You’re setting out on a job hunt. You’ve got a list of prospective employers and a freshly dry-cleaned suit. Here are five steps to writing a job resume that will make employers choose you!
Begin With a Pro Format
First impressions are built in less than a minute. Especially if you’re submitting your resume virtually, making a solid first impression is vital!
Start by downloading a resume template to help you organize your qualifications into a sleek, easy-to-read document. Resume templates are accessible online for free. Type ‘resume template’ into your search bar and browse the options available. When you find a template you like, just click on each subject line and start typing whatever information belongs in that field! It’s super easy!
If you prefer to work offline, you can copy and paste free online template wording into a word document such as Google Docs or Microsoft Word. Additionally, you can access resume templates via apps and certain word document programs.
State Your Qualifications Clearly
You’ve chosen a professional template. Now it’s time to describe your skills and talents. Use a list format rather than storylines. Employers don’t want to read a novel about your life, but they do want to understand what you are good at. Be sure your resume includes both hard (trade-related) skills and soft (relational) skills.
Here’s an example of how to list your skills and talents:
- You could simply state, ‘Dairy Farm Hand,’ as a previous job you’ve held. Only farmers will take notice of this qualification.
- However, you could describe your experience this way: 'Dairy Farm Hand: herd management, milking, scheduling, sanitation. scheduled herd vaccinations and breeding and coordinated the scheduling of milking staff. supervised and carried out onsite sanitation requirements. displayed reliable adherence to a demanding schedule.’ This style of explanation interests a much wider variety of employers. Management, scheduling, sanitation, and adherence to a strict schedule are key ingredients of many employment opportunities!
For each previous employment you list on your resume, try to include a soft skill that the job taught you. Soft skills are great qualifications to list on your resume because interpersonal skills are needed in every job field. Some valuable soft skills are problem-solving, attention to detail, communication, personal relationships, and leadership—but there are dozens more!
If you have hobbies that translate well to the job for which you’re applying, be sure to list these under the ‘skills’ segment of your resume. For example, if you are applying for your first tech job, list your existing tech skills, accomplishments, and the software you’re familiar with.
Clarity about your scope of experience will build trust with prospective employers. If you can carry out a 15-minute discussion in Spanish, it’s probably worth listing Spanish as a language you speak. However, if you only speak one hundred words, then Spanish does not belong on your resume. Use a high bar to measure your level of honesty. If you find yourself being intentionally vague about a skill on your resume, ask yourself, “Am I trying to disguise reality?”
Clearly state what you’re great at. Don’t try to hide what you don’t know. Employers love clarity. Everyone wants to know what they are getting before they get it!
Value Your Reader's Time
Employers carry a heavy load of responsibilities. Their minds are full. Their time is valuable. You can win their favor by saving them some time. First, organize. Use the preset categories on your resume template to group your skills, accomplishments, and education into comprehensive lists. Explain your previous job roles as concisely as possible. Check for spelling and grammar accuracy.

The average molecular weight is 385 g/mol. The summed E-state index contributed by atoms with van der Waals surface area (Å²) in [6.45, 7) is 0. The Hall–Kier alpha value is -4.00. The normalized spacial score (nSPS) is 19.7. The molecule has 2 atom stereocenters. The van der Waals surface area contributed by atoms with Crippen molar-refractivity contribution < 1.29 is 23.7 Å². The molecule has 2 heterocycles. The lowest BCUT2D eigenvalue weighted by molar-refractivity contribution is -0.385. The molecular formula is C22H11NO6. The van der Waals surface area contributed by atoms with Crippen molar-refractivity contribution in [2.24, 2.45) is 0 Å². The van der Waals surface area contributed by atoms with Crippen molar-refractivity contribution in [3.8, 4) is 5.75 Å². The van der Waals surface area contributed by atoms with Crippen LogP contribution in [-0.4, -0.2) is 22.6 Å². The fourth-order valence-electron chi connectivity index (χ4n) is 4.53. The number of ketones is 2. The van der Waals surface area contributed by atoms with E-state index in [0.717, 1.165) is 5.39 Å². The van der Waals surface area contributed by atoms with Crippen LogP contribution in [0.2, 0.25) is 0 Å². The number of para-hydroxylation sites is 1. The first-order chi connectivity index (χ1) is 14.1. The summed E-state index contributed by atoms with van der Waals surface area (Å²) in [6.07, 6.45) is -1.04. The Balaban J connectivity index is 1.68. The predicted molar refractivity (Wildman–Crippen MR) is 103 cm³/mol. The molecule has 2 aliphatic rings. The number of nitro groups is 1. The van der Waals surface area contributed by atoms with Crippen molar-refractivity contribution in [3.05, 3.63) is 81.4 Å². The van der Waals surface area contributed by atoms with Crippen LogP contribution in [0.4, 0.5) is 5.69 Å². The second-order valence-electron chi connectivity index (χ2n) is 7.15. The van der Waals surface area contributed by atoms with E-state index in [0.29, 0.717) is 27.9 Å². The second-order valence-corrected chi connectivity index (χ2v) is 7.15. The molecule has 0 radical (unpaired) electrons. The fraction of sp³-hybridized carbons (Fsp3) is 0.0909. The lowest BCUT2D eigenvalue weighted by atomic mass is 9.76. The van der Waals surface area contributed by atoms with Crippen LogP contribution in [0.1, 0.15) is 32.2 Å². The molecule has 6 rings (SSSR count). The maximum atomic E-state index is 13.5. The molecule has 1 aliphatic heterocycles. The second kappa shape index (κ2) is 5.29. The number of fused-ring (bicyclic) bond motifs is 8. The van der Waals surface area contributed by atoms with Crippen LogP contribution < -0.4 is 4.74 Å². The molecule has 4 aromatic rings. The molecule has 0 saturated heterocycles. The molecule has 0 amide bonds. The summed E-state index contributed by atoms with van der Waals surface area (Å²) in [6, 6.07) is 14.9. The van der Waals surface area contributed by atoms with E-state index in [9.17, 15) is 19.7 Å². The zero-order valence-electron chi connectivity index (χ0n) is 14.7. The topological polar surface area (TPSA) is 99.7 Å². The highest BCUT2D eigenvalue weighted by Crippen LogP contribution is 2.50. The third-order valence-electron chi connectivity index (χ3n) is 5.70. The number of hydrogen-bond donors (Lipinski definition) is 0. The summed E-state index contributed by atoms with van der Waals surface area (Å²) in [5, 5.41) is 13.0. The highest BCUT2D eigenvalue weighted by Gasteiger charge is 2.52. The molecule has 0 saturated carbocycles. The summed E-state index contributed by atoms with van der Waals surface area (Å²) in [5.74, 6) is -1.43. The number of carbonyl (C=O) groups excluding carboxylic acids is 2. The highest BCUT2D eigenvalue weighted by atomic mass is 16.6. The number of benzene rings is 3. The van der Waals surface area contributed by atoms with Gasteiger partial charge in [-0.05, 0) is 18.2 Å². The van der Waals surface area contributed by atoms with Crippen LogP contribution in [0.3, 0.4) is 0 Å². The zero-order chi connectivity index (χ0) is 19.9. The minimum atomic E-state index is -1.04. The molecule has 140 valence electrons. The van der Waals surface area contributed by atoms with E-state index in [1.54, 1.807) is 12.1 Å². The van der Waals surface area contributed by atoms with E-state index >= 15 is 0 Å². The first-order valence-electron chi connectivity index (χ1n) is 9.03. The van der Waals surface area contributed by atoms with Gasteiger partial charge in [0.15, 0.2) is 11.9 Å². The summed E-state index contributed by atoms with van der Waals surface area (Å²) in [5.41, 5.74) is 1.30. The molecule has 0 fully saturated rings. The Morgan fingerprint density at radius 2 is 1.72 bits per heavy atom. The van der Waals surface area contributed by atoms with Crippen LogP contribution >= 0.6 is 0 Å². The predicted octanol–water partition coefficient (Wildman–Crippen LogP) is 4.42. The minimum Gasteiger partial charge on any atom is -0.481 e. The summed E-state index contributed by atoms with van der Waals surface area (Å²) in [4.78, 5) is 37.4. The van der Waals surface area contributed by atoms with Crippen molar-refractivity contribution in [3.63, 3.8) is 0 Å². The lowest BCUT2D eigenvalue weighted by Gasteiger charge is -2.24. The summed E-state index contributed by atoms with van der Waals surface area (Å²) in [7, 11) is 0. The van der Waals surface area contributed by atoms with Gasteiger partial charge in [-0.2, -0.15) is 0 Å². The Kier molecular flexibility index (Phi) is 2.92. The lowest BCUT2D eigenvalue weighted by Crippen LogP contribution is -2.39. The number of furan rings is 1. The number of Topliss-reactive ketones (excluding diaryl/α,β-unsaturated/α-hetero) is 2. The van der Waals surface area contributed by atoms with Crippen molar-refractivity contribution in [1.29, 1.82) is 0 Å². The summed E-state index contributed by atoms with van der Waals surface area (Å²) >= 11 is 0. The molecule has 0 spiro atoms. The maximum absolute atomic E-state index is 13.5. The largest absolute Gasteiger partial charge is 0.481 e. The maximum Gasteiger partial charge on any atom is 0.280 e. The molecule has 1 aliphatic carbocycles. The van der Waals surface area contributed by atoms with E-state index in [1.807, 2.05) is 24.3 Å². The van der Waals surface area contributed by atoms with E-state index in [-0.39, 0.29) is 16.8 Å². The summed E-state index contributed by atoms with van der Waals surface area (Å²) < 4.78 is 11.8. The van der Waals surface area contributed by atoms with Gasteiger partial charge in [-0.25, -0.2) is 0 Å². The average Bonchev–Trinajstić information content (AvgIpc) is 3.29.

When your entire resume is organized and self-edited, pause. Don’t print yet! It’s time to trim! Read through the document one more time. Reduce the wording of any extra-long sentences or paragraphs. Double-check your word choices. Be sure you’ve included only the information that is pertinent to an employer.
Employers will scan your resume. They will not read it like a storybook. Because you know this, you can improve the impact of what their eyes catch by whittling your resume down to the most pertinent and insightful information. This way, as an employer scans your documents, whatever their eyes land on will be worthwhile to read!
Use an Editor
The final step: choose a friend who is good with words—someone who understands your field of experience. Ask this friend to proofread your resume. Fix any wording that they find confusing. Listen to their feedback about the way you’ve described your skills. Ask if they have suggestions about skills you should add or subtract.
Two sets of eyes are always better than one. You’re not required to make the changes your friend suggests. Their eyes are simply a tool to help you understand how others interpret the words you have written.
Are your final edits completed? Congratulations! You are ready to take the world by storm!
Help, I Don’t Have a Computer!
Don’t let a lack of resources delay you! If you can’t access Wi-Fi from home, opt to build your resume document on a public computer at your local library. At the library, you can download your resume to your thumb drive, email it, or upload it to your preferred online document storage. Libraries offer printing for a small fee. If you need to print your resume at a time when your library is closed, Staples and other office supply stores offer a self-service printing station. You’ll need to be able to access your document via your email, an online file, or via USB.
Are you ready to go print that document? Let’s do this!